Samphire, was once spelled Sampere, or Sampier, derived from the French Sampière, which is a contraction of Saint Pierre. The herb was dedicated to St. Peter, the fisherman saint, because it grows near the sea. People in North Norfolk pronounce samphire as ‘samfer.’
The use of Samphire as a condiment and pickle, or as an ingredient in a salad is of ancient date. It used at one time to be cried in London streets as 'Crest Marine.'
Today in coastal districts where Rock Samphire is found, it is still harvested and eaten fresh or pickled by local people and there are many local names for this plant. It has extensive culinary use on many Mediterranean coastlines and islands, particularly on the islands of Greece where it is known as ‘Kritamo’. In Germany, this plant is also given a name equivalent to sea-fennel ‘Meerfenchel’. On the Croatian islands of Lastovo and Korcula, Rock Samphire is known as ‘Motar’ or ‘Motrikar’. In Ireland it is known as Craobhraic.
According to mythology Zeus became so angry at Prometheus' audacity to offer him a plate full of bones covered with fat instead of a good piece of meat, that he removed the privileges of fire from Earth thus punishing humans extremely hard. Then Prometheus with craftiness managed to steal back the fire from Mt. Olympus hiding it inside the crevice of a Sea fennel plant and giving it back to mankind.
For his actions he was severely punished by Zeus, who had him tied to a rock while an eagle ate his liver out every day. Sea fennel was since connected to mankind and the use of fire in order to survive and become civilized.
Rock samphire was once collected from the cliffs. Its fleshy green leaves were picked in May and pickled in barrels of brine and sent to London, where it was served as a dish to accompany meat.
Rock Samphire was once so popular and free, that people risked their lives to gather it from the cliff faces where it grew. Often children were used, a rope was tied to a child’s ankles and he was dangled over the cliff to pick the rock samphire that grew in crevices and clefts in the rocks.
In 1664 Robert Turner writing about the method of gathering samphire on the Isle of Wight noted that it was incredibly dangerous…’yet many adventure it, though they may buy their sauce with the price of their lives’.
It is so often is it mentioned in travel and botanical literature from the 17th century onwards that it has become a sort of literary cliché. Most of these writers make reference to Shakespeare’s famous description of the harvesting process in King Lear.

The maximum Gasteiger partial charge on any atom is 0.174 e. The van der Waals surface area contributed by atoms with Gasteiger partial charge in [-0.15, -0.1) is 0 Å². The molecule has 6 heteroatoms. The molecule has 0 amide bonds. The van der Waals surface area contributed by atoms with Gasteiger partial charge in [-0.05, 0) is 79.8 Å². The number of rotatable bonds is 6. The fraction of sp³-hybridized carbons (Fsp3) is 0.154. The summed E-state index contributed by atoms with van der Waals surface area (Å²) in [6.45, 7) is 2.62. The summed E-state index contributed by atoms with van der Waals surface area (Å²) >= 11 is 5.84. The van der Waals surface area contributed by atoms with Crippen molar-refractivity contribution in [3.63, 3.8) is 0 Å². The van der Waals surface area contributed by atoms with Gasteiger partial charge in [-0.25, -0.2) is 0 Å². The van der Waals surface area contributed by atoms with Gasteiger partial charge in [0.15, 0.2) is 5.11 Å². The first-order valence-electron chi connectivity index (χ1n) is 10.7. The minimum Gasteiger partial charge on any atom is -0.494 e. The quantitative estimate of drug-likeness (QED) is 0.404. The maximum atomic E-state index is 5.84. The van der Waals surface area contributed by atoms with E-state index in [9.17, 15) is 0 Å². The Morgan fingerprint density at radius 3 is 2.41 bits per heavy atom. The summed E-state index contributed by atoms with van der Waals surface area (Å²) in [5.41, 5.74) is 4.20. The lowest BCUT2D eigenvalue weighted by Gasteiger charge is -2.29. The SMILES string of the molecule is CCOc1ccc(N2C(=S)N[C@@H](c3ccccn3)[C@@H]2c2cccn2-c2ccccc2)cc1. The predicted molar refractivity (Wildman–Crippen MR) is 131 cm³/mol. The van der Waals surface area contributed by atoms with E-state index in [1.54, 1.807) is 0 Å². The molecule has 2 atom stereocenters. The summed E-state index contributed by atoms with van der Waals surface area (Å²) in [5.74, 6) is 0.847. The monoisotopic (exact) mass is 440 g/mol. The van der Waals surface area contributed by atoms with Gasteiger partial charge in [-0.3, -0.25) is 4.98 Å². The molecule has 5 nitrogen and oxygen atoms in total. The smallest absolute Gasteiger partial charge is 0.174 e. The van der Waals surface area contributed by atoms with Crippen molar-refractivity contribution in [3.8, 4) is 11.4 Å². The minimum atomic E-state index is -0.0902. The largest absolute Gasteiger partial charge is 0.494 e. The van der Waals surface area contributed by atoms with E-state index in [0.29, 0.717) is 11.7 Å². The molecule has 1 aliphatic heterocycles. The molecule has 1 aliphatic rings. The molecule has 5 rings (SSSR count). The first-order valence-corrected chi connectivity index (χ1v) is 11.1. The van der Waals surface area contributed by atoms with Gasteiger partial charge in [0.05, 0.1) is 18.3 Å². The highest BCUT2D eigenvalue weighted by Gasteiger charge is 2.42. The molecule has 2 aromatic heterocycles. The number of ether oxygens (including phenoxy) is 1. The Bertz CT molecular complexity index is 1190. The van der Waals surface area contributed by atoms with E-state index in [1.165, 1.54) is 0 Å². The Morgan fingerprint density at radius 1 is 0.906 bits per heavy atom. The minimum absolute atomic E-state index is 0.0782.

Shakespeare gives Edgar in 'King Lear' (Act IV scene VI) these lines:
'There is a cliff whose high and bending head looks fearfully in the confined deep… The crows and choughs that wing the midway air scarce so gross as beetles; halfway down hangs one that gathers samphire, dreadful trade!'
At the time that William Shakespeare was writing King Lear he was said to have travelled regularly through Dover. It was his familiarity with the cliffs that may well have inspired his descriptions. To this day the first cliff on the West side of Dover is known as Shakespeare cliff.
At the present time it grows but sparingly on the white cliffs of Dover, where Shakespeare described it, but in his days it was probably far more abundant.
During the construction of the Channel Tunnel, the area was known as Shakespeare Cliff Lower Construction Platform. In 1994 a competition was organised by Eurotunnel and the Dover Express to find a new name for the newest part of England which was reclaimed from the sea.
Hundreds of entries were received, from which the judges chose Samphire Hoe, (A ‘Hoe’ is a piece of land which sticks out into the sea). The name was suggested by Mrs Gillian Janaway, a retired English teacher from Dover, who would have been familiar with the history of the area and of its place in literary history. Rock samphire seeds were sown onto the top edge of the sea wall at the Hoe, where the plant is now thriving.
Samphire Hoe was reclaimed from the sea using almost 5 million cubic metres of chalk marl extracted from below the Channel during construction of the Tunnel and transformed into an award winning site enabling an impressive development of biodiversity. This stunning 30-hectare nature reserve at the foot of the magnificent Shakespeare Cliff attracts 100,000 visitors a year. It is home to some 230 different plant species (including rare orchids), 30 butterfly and 150 moth species and 213 bird species. In July each year, the rock sea lavender blooms, along with rock samphire.
If you are lucky enough to find wild rock samphire, please harvest in a sustainable way, only pick a few stems from each plant. Do not pull the plants up from the roots.
In England the Wildlife and Countryside Act 1981 has made it illegal to gather Rock Samphire plants from the wild.
- Additional Information
Packet Size 150mg Average Seed Count 40 Seeds Common Name True Samphire, Sea Fennel Other Language Names IR: Craobhraic, GK: Motar, FR: Fenouil marin Family Apiaceae Genus Crithmum Species maritimum Hardiness Hardy Annual Natural Flower Time Late summer Foliage Green Height 15cm (6in) Time to Sow Sow successionally. Germination 7 to 10 days Harvest Harvest using scissors once the plants have become well developed